Go to github.com to review the changes. By default on the webpage, you are shown the branch master, so you should switch to the newly created branch called welcome. Review the commits, by clicking on commits. Click on pull request in the top middle. The next page will show you the changes that are part of the pull request.
You are about to send the changes to the main developers of FieldTrip, so explain in the box what you did and why. Please, review the commits very carefully before sending the pull request. It happens that you have commits that you forgot about and you did not intend to share.
Do not click on Send Pull Request when finishing this tutorial.
8. Clean up
When you are done, you can delete the branch welcome on the local and remote repository. To delete the branch on your local and remote repository, you can use:
git branch -D welcome git push origin :welcome
9. Keeping up to date
Your suggested contributions to FieldTrip will not be the only changes: the code on the master branch is constantly updated. This means that you should regularly synchronize to benefit from these updates and to ensure that you won’t be making changes to an outdated copy of the code.
It is important to first pull the changes from others before you start implementing your own changes, otherwise your (new) changes might conflict with already accepted changes to the code.
Synchronizing between the different repositories is done by using your local (i.e. hard disk) copy as intermediary. By default your personal copy of the repository on github will be called the origin. You can check this with:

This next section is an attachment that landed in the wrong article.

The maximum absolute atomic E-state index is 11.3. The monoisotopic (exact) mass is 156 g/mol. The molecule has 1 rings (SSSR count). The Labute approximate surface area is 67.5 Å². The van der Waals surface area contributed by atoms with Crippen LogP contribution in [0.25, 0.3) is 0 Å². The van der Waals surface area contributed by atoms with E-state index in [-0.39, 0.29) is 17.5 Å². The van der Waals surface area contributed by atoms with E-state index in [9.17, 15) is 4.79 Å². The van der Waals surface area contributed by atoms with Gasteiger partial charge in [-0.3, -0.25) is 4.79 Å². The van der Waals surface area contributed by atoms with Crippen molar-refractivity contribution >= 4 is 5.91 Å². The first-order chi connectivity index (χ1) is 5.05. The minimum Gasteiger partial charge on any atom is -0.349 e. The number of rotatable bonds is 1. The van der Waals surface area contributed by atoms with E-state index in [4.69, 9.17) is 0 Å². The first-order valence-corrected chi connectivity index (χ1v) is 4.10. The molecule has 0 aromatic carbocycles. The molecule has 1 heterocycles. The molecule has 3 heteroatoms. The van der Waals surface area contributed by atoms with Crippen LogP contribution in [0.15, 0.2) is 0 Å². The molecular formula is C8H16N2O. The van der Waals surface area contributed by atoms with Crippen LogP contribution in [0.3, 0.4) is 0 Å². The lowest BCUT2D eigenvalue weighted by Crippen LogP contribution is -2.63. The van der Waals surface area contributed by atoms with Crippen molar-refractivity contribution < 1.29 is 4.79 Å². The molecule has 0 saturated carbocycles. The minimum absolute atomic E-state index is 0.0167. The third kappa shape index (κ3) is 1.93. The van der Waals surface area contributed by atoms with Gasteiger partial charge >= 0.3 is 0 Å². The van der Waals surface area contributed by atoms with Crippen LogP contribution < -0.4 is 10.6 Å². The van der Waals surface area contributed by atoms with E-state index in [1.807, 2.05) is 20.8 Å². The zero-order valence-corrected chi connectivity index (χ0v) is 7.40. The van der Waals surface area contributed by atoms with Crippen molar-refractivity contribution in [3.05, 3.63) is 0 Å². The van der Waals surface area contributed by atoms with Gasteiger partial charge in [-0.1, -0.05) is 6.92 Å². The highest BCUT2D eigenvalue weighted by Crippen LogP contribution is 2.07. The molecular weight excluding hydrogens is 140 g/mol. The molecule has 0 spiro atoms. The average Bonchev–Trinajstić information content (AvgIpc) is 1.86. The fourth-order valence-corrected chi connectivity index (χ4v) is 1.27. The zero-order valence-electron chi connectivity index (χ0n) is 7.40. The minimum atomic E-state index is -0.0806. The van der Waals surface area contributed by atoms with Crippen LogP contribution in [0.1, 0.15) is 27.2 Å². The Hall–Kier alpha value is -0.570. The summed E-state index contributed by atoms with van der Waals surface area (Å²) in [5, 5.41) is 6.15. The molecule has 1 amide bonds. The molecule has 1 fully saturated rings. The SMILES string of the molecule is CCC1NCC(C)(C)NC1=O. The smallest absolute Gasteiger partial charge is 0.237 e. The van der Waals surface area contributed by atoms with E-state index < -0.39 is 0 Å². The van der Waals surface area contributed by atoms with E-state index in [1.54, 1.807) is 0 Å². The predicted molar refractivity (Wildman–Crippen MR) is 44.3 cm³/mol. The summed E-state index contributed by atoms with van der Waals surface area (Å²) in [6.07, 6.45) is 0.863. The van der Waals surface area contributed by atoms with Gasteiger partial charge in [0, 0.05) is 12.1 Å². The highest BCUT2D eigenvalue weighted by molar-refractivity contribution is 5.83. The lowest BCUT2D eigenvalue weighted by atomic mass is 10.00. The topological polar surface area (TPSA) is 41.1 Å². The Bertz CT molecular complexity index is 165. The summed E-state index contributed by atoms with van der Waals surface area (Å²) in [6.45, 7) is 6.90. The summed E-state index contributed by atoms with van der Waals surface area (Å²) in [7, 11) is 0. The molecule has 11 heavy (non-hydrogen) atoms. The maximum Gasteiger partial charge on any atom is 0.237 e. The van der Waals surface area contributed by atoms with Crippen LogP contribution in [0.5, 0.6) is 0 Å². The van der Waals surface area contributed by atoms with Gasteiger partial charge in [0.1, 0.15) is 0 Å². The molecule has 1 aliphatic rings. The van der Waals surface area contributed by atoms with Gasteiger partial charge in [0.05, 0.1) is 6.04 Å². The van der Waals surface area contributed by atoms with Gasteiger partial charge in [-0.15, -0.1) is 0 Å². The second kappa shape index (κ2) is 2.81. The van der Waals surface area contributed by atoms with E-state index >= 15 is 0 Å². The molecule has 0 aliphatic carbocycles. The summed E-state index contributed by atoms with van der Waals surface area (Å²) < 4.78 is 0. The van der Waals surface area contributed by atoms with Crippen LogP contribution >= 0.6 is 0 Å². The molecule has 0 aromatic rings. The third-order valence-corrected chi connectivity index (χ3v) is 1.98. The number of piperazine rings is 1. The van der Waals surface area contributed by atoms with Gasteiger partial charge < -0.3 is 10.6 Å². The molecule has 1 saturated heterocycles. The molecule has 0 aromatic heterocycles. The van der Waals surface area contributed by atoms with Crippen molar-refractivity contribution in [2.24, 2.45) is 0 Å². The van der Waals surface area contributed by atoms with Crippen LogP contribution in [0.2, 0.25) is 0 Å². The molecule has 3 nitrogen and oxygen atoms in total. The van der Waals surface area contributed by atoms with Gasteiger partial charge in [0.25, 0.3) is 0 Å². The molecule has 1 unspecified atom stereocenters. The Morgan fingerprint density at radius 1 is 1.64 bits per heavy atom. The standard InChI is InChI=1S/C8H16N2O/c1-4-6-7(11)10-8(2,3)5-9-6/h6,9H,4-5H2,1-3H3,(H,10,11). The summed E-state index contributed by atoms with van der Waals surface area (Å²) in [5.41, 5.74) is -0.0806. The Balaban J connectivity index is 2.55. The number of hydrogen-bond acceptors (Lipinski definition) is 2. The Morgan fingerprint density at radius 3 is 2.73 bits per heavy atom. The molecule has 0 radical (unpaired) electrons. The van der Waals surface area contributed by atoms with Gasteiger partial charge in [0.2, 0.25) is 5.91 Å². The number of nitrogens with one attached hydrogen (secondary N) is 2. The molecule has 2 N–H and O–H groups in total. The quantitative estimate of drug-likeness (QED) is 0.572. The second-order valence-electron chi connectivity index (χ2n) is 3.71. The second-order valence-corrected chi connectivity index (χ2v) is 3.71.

git remote -v
which will show you
origin firstname.lastname@example.org/USERNAME/fieldtrip.git (fetch) origin email@example.com/USERNAME/fieldtrip.git (push)
or the corresponding URL with https instead of git.
To synchronize with the official FieldTrip repository on github, you should also add it as a remote. Best practice is to call it the upstream repository. You add it with:
git remote add upstream https://github.com/fieldtrip/fieldtrip.git git remote -v
will now show you both remotes:
origin firstname.lastname@example.org/robertoostenveld/fieldtrip.git (fetch) origin email@example.com/robertoostenveld/fieldtrip.git (push) upstream https://github.com/fieldtrip/fieldtrip.git (fetch) upstream https://github.com/fieldtrip/fieldtrip.git (push)
You can pull (download) from the upstream repository and push (upload) to your own origin repository.
To pull the changes from the master branch of the (official) upstream FieldTrip repository, you would do
git checkout master git pull upstream master
This may (or may not) show changes to files and new files that were added. Subsequently, you can push those changes to the master branch of your origin personal github repository with:
git push origin master
After this, both the local copy on your hard drive and your copy on github.com will be up to date with the official release.
Troubleshooting: pushing your master branch to your origin personal github repository may throw the error “This repository is configured for Git LFS but ‘git-lfs’ was not found on your path. If you no longer wish to use Git LFS, remove this hook by deleting .git/hooks/pre-push.” This .git directory can be found in the local directory of your repository (../fieldtrip/.git).
Working with remotes is explained in more detail in the Git book.
github.com offers lots of documentation. In particular, see the detailed instructions to fork a repository and to create a pull request. If you plan to continue development, I suggest to set up your remotes with origin pointing to your personal remote repository and upstream pointing to https://github.com/fieldtrip/fieldtrip, as described in fork a repository.